The great yogi Swami Vivekananda’s direct and simple exposition of complex spiritual texts made him most popular and revered among the common people as well as the elite. The revolutionary sage’s interpretation and teachings on the Vedas helped the people in India and the West understand one of the oldest sacred texts in the world.

Vivekananda believed: “All that is called knowledge is in the Vedas. Every word is sacred and eternal, eternal as the soul, without beginning and without end.”

He had once rued that humankind had the great doctrine of Vedanta but lacked the power to put it into practice. Vivekananda’s guru Sri Ramakrishna taught him how “The Vedanta of the forest can be brought to human habitation and be applied in practice to the work-a-day world.” Following his master’s teachings, Vivekananda breathed and lived Vedanta.

As much as he loved God, Vivekananda loved the poor, whose service and welfare he considered his sacred duty. In fact, “It is in the poor masses of India that he had found the Shiva that he was to serve for the rest of his life,” Chaturvedi Badrinath writes in his book, Swami Vivekananda: The Living Vedanta.

Badrinath says: “Vivekananda had recognised in himself two equally powerful but opposite forces at work, one demanding energetic action on behalf of the down-trodden masses of India, and the other seeking that state of being in which there is the limitless power of floating in sat-chit-ananda ― alone. Self-divided thus, he saw that the one could be achieved only at the expense of the other.”

Vivekananda’s life was ruled by love ― for the poor, God, and his disciples. His first direct monastic disciple, Swami Sadananda said there was only one word to describe Vivekananda ― love, love, love!

Indeed, many of those who knew Vivekananda closely described him by that one word ‘love.’ “And it is by that ‘love’, that he would best describe the Vedanta, the living Vedanta,” said Badrinath.

While other monks renounced family, Vivekananda’s perception of sanyasa was radically different.  His love for his mother never diminished and proved the “truth that love is the very foundation of renunciation,” whether it’s love for the poor, God or the family.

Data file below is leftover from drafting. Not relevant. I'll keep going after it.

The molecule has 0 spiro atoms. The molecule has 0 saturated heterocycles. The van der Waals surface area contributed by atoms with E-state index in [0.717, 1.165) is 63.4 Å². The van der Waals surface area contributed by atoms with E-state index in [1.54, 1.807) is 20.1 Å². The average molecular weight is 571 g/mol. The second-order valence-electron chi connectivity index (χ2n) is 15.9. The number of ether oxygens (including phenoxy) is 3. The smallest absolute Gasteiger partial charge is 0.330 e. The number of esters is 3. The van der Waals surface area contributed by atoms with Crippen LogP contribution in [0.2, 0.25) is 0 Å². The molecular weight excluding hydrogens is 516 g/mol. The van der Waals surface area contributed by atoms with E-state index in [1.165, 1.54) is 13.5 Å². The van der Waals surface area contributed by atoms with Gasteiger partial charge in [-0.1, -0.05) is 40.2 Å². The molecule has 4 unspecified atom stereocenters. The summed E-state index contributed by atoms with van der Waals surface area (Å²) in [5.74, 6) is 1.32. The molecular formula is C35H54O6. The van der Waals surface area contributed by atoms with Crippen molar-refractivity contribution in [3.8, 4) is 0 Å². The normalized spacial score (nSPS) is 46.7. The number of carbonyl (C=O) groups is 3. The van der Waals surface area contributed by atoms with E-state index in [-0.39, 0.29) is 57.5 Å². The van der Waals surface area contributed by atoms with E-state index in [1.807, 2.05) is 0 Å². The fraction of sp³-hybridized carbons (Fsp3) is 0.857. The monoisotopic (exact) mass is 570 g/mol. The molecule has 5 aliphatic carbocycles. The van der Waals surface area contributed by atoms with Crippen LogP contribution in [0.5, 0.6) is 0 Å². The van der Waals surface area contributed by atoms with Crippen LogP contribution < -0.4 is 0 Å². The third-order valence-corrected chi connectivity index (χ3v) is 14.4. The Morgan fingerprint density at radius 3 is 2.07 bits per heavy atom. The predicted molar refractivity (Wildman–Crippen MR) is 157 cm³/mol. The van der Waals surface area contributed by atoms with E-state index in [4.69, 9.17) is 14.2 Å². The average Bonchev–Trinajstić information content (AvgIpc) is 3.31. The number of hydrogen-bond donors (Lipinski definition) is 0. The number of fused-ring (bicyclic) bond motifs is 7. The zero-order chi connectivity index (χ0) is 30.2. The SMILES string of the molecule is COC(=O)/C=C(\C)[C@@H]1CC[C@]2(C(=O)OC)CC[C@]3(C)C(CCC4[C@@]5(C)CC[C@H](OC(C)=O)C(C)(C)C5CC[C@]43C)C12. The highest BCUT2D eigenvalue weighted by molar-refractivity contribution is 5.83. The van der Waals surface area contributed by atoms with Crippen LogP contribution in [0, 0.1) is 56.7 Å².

For Vivekananda, love was not maya or illusion. In fact, the great sage and guru touched the hearts and souls of countless people from India and the West by that very “maya of love.”

As Vivekananda said: “Madness of love, and yet in it no bondage. Why, this is the very essence of our Vedanta.” He went to the West to teach them, “all love is freedom and life, all hatred is bondage and death.”

Oswald Pereira

Vivekananda taught India and the world the universal gospel of Vedanta as love. His Vedanta is the universal foundation of what religion truly is, beyond its Semitic meanings.

His Vedanta was the living Vedanta, to be realised in the oneness of all life, not in theory alone but in daily practice, in the living of relationships,” Badrinath said. Vivekananda believed that “the essence of Vedanta is that there is but one Being and that every soul is that Being in full, not a part of that Being.”

Indian Mirror in a writeup on January 21, 1897, said, “Vendatism, as preached and inculcated by Swami Vivekananda, is the bridge of love, which is to extend from the East right away to the West, and make the two one in heart, one in spirit and one in faith.”

Badrinath added, “Sri Ramakrishna had pronounced Swami Vivekananda not only as a nitya-siddha, ‘ever-perfect,’ ‘ever-free,’ but also an incarnation of Narayana, ‘God’, who had come to serve the wretched and the miserable.”

Indeed, Swami Vivekananda’s universal gospel of Vedanta as love, may be the panacea for religious, communal and regional conflicts in India and the world over.

Oswald Pereira, a senior journalist, has also written eight books, including The Newsroom Mafia, Chaddi Buddies, The Krishna-Christ Connexion, How to Create Miracles in Our Daily Life and Crime Patrol: The Most Thrilling Stories. Oswald is a disciple of Paramhansa Yogananda, and practises Kriya Yoga.

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